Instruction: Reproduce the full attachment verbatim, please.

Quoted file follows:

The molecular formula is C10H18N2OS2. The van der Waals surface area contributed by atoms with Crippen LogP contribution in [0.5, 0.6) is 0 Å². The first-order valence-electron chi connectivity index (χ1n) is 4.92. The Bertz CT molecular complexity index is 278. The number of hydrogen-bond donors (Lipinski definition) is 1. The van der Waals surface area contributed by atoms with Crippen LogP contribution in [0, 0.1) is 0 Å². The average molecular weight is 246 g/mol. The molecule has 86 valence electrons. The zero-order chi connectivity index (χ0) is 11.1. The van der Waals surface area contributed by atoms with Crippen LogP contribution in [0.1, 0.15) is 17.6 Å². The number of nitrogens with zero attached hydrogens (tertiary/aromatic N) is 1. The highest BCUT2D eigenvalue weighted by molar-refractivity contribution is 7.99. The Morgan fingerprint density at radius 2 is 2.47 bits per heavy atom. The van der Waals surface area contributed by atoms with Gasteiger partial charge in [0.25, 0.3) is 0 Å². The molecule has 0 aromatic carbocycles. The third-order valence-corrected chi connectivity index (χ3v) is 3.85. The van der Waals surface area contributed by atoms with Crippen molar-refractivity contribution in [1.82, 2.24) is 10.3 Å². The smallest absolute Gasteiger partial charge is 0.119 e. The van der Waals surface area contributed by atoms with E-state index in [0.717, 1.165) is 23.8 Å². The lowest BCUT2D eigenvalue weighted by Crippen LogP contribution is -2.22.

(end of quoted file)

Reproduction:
The molecular formula is C10H18N2OS2. The van der Waals surface area contributed by atoms with Crippen LogP contribution in [0.5, 0.6) is 0 Å². The first-order valence-electron chi connectivity index (χ1n) is 4.92. The Bertz CT molecular complexity index is 278. The number of hydrogen-bond donors (Lipinski definition) is 1. The van der Waals surface area contributed by atoms with Crippen LogP contribution in [0, 0.1) is 0 Å². The average molecular weight is 246 g/mol. The molecule has 86 valence electrons. The zero-order chi connectivity index (χ0) is 11.1. The van der Waals surface area contributed by atoms with Crippen LogP contribution in [0.1, 0.15) is 17.6 Å². The number of nitrogens with zero attached hydrogens (tertiary/aromatic N) is 1. The highest BCUT2D eigenvalue weighted by molar-refractivity contribution is 7.99. The Morgan fingerprint density at radius 2 is 2.47 bits per heavy atom. The van der Waals surface area contributed by atoms with Gasteiger partial charge in [0.25, 0.3) is 0 Å². The molecule has 0 aromatic carbocycles. The third-order valence-corrected chi connectivity index (χ3v) is 3.85. The van der Waals surface area contributed by atoms with Crippen molar-refractivity contribution in [1.82, 2.24) is 10.3 Å². The smallest absolute Gasteiger partial charge is 0.119 e. The van der Waals surface area contributed by atoms with E-state index in [0.717, 1.165) is 23.8 Å². The lowest BCUT2D eigenvalue weighted by Crippen LogP contribution is -2.22.